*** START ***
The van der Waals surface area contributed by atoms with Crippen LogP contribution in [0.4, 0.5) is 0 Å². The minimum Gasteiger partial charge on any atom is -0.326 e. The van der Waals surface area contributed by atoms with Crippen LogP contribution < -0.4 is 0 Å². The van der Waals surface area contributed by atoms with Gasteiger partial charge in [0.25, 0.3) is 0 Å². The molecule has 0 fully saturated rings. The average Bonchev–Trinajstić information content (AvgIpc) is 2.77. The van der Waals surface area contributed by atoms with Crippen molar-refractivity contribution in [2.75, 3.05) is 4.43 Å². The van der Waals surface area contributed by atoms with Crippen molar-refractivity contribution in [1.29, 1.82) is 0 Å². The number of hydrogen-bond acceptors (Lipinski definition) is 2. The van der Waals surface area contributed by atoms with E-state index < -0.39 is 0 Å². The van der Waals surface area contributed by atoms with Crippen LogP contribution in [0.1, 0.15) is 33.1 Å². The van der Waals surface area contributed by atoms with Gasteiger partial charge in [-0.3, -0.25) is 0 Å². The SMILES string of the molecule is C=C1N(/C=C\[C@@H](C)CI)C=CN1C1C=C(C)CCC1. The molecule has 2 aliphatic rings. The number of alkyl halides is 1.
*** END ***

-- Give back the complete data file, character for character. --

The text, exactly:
The van der Waals surface area contributed by atoms with Crippen LogP contribution in [0.4, 0.5) is 0 Å². The minimum Gasteiger partial charge on any atom is -0.326 e. The van der Waals surface area contributed by atoms with Crippen LogP contribution < -0.4 is 0 Å². The van der Waals surface area contributed by atoms with Gasteiger partial charge in [0.25, 0.3) is 0 Å². The molecule has 0 fully saturated rings. The average Bonchev–Trinajstić information content (AvgIpc) is 2.77. The van der Waals surface area contributed by atoms with Crippen molar-refractivity contribution in [2.75, 3.05) is 4.43 Å². The van der Waals surface area contributed by atoms with Crippen molar-refractivity contribution in [1.29, 1.82) is 0 Å². The number of hydrogen-bond acceptors (Lipinski definition) is 2. The van der Waals surface area contributed by atoms with E-state index < -0.39 is 0 Å². The van der Waals surface area contributed by atoms with Crippen LogP contribution in [0.1, 0.15) is 33.1 Å². The van der Waals surface area contributed by atoms with Gasteiger partial charge in [-0.3, -0.25) is 0 Å². The SMILES string of the molecule is C=C1N(/C=C\[C@@H](C)CI)C=CN1C1C=C(C)CCC1. The molecule has 2 aliphatic rings. The number of alkyl halides is 1.